Seeking Alpha reports today that further pressure is coming from the feds who are looking at ways to reduce the tax exemption for municipal bonds. The President is proposing capping the tax benefit for muni bonds at 28% and some in Congress have proposed denying the tax exemption on new muni bonds altogether.
If this goes through, existing bonds will fall in value adding more pressure to already tight municipal budgets. Falling muni bond prices can cut projects in the pipeline, raise user fees or local taxes. As the piece notes, this may lead to more federal Build America style bonds, to help municipalities bridge the gaps although that also allows for increased federal scrutiny into projects.
Infrastructure falls further behind
As we have seen with the health care fight, rail and broadband financing, increased federal scrutiny tends to equate with states rejecting the funds. At a macro level this means that US citizens are paying more to receive less, both in terms of the level of service provided by their local governments but also in the overall quality of their local infrastructure. Individuals are typically the most common holders of municipal bonds either through direct purchase or investment funds.
Compared to other countries, the US invests almost nothing in its infrastructure. China spends 9% of GDP, Europe 5% and the US? Just 1.7%. As CivSource has reported before, our failing infrastructure impacts citizen’s ability to find and get jobs and job training, which hurt net competitiveness. Beyond the bottom line, symbolically it hardly says world superpower to run a country on 20+ year old trains, bridges and planes.
Transportation Secretary Ray LaHood has noted a variety of safety concerns that arise when roads and bridges are allowed to remain in use despite being below safety code. To speak nothing of the jobs that could be created through a public works program that would make them safe.
Through this lens, the debate over a long-term federal transportation plan sounds increasingly more absurd. Republicans in the House passed another extension/shell transportation bill yesterday. The bill provides an extension of the federal government’s authority to provide funds through the Highway Trust Fund until September 30. The bill is an extension of another extension passed earlier this year which granted the authority until June 30.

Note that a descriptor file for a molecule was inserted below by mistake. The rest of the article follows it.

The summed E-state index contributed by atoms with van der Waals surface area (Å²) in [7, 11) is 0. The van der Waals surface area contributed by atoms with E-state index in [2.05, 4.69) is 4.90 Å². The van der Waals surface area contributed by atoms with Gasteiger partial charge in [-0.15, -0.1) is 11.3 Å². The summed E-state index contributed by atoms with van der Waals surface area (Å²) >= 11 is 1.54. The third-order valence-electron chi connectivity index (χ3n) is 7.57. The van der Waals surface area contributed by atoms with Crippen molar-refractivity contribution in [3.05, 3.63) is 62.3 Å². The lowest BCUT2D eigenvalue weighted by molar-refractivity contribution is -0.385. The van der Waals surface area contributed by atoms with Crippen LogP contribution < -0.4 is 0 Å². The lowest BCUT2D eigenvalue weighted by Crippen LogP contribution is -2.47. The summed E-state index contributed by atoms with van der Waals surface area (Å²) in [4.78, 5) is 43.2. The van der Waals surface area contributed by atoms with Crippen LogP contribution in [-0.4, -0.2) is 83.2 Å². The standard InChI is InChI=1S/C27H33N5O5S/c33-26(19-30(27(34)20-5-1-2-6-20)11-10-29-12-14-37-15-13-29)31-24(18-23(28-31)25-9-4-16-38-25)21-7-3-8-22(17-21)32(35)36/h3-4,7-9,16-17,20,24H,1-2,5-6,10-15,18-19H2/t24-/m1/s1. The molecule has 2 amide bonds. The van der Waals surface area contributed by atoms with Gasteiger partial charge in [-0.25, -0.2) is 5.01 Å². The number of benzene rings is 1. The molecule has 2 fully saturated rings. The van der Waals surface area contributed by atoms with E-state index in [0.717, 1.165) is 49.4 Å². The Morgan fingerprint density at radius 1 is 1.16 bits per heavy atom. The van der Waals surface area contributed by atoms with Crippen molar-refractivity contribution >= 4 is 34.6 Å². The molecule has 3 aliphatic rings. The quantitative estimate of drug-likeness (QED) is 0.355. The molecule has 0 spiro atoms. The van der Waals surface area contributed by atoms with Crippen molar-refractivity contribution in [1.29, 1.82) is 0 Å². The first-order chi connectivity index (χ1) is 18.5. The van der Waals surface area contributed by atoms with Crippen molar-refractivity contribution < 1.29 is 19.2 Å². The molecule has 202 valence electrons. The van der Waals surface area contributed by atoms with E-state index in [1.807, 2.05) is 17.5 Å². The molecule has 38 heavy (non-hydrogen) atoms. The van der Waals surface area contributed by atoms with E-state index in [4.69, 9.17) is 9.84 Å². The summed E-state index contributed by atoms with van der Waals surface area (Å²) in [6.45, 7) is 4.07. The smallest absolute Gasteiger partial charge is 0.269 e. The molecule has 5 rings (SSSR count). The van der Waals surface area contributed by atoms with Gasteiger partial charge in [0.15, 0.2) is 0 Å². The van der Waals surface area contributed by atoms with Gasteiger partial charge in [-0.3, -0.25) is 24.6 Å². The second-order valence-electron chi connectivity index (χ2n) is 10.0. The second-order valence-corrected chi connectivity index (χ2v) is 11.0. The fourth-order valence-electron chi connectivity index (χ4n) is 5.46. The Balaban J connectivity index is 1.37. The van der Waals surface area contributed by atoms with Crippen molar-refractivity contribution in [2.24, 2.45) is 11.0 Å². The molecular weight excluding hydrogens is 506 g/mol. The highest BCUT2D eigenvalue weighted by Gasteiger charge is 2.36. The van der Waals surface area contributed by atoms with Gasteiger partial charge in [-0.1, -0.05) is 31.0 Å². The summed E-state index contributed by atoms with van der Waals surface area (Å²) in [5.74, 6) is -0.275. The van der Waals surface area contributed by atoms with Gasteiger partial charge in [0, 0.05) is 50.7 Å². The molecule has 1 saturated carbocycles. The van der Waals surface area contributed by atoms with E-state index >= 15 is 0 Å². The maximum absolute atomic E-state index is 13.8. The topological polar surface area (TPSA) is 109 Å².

The current extension is a shell bill designed to force a conference so that both parties can hash out the specifics of a long-term transportation plan. The Republican plan is opposed by the Democrats and any compromises arising from the Senate conference are likely to be opposed when it returns to the House for final passage, since a conference bill is unlikely to include a provision for the Keystone XL pipeline. Republicans appear to be more focused on drilling for oil than creating jobs or improving safety.
No long-term plan is expected to pass during an election year as Republicans view that as handing a victory to their election opponent President Obama.
Enter Build America? Maybe. Some such as Jonathan Tisch, Chairman & CEO of Loews Hotels and Loews Corp are calling for private capital to step in and fund these projects through growth in public-private-partnerships and more cost-effective procurement.
The American Jobs Act of 2011 included $140 billion for infrastructure investments and included a provision to establish and infrastructure bank – an idea that has been making the rounds on capital hill for years. But as Bloomberg reported, an infrastructure bank doesn’t solve the reality of financing these projects. A safe bridge doesn’t come with increased value, it just won’t fall down as easily. This is why the private sector isn’t running out to build bridges and why infrastructure financing is hard.
The broader question seems to be how much longer can we afford to print money only to pass it around among assorted failing or terminally weak banks while refusing to spend any of it on our citizens.